I'm looking forward to participating in the SOUTHERN FESTIVAL OF BOOKS in Nashville, Tennessee, October 13 - 15th. I'm honored to be on a panel with two amazing authors of children's biography authors, Carole Boston Weatherford and Catherine Reef on Saturday (10/14) at noon. The title of the panel is "It Happened One Life: Biographies for Kids" and it will be held in the NPL Teen Studio. Join us!
The Southern Festival of Books: A Celebration of the Written Word is a three-day Festival celebrated each year during the second full weekend of October. It is free and open to the public. No advance registration or tickets are required. All seating is on a first-come basis.
The Festival annually welcomes more than 200 authors from throughout the nation and in every genre for readings, panel discussions and book signings. Book lovers have the opportunity to hear from and meet some of America's foremost writers in fiction, history, mystery, food, biography, travel, poetry and children's literature among others.
What a wonderful experience to be interviewed by Tom Grace, thriller author and architect and father of five (he knows picture books!). Thank you to the host, Dean Karayanis, for the opportunity! Check out the interview: Jeanne Walker Harvey – Maya Lin: Artist – Architect of Light and Lines:
"This week, we introduce children to the woman behind the Vietnam War Memorial in Washington D.C. The book (for young readers ages 4 to 8) is Maya Lin: Artist-Architect of Light and Lines, by San Francisco children’s author Jeanne Walker Harvey. Just how did a college student managed to win the design competition for what’s now the most frequently visited monument in the nation’s capital?"
Oh! I'm so honored that THE HORN BOOK just posted a *starred* review of MAYA LIN: Artist-Architect of Light and Lines.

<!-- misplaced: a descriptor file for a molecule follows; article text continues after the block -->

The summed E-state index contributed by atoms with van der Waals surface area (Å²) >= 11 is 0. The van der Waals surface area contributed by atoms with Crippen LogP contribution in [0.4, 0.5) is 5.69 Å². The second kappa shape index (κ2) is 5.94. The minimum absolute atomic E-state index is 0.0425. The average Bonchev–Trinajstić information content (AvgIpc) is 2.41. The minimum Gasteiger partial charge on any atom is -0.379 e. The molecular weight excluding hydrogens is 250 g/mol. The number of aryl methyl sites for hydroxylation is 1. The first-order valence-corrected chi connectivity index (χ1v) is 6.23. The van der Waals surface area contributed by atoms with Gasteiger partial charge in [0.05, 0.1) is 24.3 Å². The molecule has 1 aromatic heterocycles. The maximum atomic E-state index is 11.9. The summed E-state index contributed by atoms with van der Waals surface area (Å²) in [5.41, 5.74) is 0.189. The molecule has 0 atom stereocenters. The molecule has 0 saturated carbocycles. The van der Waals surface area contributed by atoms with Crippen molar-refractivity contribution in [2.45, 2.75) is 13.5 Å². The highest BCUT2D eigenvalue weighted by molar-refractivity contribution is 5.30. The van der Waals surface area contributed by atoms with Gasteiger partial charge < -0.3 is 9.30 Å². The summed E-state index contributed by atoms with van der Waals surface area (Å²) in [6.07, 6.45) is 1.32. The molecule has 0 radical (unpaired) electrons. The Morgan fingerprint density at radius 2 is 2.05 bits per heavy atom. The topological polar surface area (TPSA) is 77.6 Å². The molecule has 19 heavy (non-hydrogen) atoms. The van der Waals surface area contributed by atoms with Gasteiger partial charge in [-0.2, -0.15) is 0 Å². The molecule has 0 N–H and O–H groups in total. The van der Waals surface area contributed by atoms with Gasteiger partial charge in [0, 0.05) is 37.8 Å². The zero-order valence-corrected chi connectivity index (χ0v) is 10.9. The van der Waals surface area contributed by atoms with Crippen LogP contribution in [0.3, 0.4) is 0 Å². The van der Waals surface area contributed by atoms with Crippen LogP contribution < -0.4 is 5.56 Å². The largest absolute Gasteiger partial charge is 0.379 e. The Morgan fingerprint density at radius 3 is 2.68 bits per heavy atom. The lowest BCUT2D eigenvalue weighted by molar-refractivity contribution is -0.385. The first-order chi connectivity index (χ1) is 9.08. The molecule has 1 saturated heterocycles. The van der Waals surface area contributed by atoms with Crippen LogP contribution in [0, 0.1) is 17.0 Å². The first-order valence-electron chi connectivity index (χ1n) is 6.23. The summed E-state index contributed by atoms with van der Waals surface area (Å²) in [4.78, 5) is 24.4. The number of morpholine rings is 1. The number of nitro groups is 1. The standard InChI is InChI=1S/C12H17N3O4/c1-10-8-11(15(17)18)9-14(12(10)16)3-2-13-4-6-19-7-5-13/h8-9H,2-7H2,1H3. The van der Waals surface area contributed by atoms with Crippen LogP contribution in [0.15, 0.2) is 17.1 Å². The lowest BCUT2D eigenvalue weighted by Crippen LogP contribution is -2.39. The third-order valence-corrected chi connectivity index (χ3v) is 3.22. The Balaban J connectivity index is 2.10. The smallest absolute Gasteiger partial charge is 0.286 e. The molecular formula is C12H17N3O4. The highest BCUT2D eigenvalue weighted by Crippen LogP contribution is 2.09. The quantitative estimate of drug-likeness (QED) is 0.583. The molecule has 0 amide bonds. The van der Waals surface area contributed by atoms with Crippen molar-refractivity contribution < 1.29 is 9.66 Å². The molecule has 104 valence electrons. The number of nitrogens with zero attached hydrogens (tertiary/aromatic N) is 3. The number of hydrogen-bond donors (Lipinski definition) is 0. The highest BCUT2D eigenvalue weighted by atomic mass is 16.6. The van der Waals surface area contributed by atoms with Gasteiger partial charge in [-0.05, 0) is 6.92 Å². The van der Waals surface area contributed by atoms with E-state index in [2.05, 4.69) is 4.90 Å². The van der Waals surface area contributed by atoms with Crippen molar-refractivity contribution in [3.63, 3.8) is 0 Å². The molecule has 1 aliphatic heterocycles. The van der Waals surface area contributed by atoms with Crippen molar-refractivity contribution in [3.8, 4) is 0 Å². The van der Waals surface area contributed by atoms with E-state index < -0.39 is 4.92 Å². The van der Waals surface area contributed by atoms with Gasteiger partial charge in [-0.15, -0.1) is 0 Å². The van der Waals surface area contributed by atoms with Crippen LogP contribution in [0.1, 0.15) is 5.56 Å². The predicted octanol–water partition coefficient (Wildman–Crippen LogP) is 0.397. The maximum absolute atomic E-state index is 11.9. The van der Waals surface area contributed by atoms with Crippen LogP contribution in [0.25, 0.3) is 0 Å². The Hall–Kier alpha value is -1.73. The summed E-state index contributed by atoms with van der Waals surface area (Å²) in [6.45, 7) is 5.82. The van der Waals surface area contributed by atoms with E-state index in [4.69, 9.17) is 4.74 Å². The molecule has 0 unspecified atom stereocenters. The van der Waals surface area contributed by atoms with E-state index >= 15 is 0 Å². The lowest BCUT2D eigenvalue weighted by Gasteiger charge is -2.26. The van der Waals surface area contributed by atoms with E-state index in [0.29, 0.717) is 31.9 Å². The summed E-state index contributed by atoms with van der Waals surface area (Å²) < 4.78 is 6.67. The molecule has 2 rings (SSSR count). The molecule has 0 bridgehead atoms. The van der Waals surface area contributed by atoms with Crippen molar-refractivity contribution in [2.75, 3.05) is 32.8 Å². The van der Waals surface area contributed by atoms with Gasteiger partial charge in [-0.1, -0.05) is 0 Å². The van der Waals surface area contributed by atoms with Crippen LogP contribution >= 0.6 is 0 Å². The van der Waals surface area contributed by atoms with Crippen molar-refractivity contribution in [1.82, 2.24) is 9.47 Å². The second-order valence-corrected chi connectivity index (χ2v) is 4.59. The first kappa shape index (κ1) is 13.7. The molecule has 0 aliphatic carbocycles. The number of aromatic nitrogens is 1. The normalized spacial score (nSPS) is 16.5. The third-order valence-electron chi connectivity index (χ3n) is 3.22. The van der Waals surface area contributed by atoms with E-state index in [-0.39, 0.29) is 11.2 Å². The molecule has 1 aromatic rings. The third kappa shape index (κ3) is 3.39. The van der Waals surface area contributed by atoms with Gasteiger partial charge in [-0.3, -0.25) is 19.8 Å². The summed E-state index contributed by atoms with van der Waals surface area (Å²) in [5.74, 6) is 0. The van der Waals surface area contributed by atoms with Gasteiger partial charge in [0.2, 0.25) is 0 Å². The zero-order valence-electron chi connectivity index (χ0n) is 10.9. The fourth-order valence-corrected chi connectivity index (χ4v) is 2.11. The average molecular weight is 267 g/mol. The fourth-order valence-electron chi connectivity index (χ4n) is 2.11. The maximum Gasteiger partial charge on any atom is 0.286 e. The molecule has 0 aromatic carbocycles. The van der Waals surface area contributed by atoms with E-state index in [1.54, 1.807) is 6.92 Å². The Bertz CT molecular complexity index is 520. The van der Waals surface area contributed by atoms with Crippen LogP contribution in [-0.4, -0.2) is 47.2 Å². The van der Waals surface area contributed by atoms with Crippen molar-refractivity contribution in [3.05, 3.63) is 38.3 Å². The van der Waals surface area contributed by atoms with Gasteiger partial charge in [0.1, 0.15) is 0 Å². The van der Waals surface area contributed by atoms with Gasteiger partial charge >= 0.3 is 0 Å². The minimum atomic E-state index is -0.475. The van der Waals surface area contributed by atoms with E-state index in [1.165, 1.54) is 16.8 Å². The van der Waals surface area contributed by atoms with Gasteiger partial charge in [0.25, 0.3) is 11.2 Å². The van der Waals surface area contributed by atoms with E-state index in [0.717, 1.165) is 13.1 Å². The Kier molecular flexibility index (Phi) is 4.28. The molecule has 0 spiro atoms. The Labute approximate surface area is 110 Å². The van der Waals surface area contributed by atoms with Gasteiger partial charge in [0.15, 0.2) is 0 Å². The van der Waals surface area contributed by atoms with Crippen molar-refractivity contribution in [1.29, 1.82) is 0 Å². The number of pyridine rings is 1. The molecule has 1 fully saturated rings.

"In its early pages, this quiet and contemplative picture-book biography sets up artist-architect Maya Lin’s fascination with spaces, natural and human-made, and their dynamic relationship with phenomena such as light. The daughter of two Chinese-immigrant artists, a potter and a poet who “never told Maya what to be or how to think,” Maya honed both her creativity and her intellect as a child.
She went on to study architecture, a fusion of “art, science, and math,” in college. During her senior year at Yale, Maya entered a national contest to design the Vietnam Veterans Memorial, inspired by its guideline that the design must blend with the park setting. That a twenty-one-year-old novice beat out 1,420 other candidates, many of them famous architects, is intrinsically captivating fodder for a picture book, and Lin’s conviction about her own design in the face of public backlash is a built-in lesson in perseverance.
Appropriately, the book’s muted art has the fine lines, precision, and spatial astuteness of architectural drawings, and Phumiruk’s use of perspective is often striking. A wide double-page spread of the finished memorial, for instance, impressively captures its length as the wall of fallen solders’ names stretches diagonally toward the horizon.
Harvey’s text makes thoughtful, relatable connections between Lin’s work and the themes of her life; an author’s note adds supplementary details on the memorial’s design and touches on Lin’s later work."
Reviewed by Katrina HedeenKatrina Hedeen, associate editor of The Horn Book Guide and manager of the Boston Globe–Horn Book Awards.